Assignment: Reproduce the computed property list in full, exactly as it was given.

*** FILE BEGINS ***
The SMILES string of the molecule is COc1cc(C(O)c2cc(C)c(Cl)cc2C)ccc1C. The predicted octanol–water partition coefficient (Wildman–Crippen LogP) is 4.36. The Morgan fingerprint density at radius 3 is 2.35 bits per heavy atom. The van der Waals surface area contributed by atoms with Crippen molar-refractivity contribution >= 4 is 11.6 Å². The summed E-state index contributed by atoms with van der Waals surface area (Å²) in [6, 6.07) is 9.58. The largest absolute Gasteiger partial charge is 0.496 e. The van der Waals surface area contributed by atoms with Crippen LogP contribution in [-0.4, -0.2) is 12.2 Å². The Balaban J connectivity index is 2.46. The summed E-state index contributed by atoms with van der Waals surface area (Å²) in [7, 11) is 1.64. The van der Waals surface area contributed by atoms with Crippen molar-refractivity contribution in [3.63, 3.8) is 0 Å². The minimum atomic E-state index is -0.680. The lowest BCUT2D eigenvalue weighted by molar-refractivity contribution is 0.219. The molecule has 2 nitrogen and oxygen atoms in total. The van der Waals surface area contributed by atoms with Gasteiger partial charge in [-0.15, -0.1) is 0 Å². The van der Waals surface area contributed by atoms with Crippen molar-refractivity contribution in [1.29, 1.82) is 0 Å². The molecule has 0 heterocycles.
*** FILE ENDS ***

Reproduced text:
The SMILES string of the molecule is COc1cc(C(O)c2cc(C)c(Cl)cc2C)ccc1C. The predicted octanol–water partition coefficient (Wildman–Crippen LogP) is 4.36. The Morgan fingerprint density at radius 3 is 2.35 bits per heavy atom. The van der Waals surface area contributed by atoms with Crippen molar-refractivity contribution >= 4 is 11.6 Å². The summed E-state index contributed by atoms with van der Waals surface area (Å²) in [6, 6.07) is 9.58. The largest absolute Gasteiger partial charge is 0.496 e. The van der Waals surface area contributed by atoms with Crippen LogP contribution in [-0.4, -0.2) is 12.2 Å². The Balaban J connectivity index is 2.46. The summed E-state index contributed by atoms with van der Waals surface area (Å²) in [7, 11) is 1.64. The van der Waals surface area contributed by atoms with Crippen molar-refractivity contribution in [3.63, 3.8) is 0 Å². The minimum atomic E-state index is -0.680. The lowest BCUT2D eigenvalue weighted by molar-refractivity contribution is 0.219. The molecule has 2 nitrogen and oxygen atoms in total. The van der Waals surface area contributed by atoms with Gasteiger partial charge in [-0.15, -0.1) is 0 Å². The van der Waals surface area contributed by atoms with Crippen molar-refractivity contribution in [1.29, 1.82) is 0 Å². The molecule has 0 heterocycles.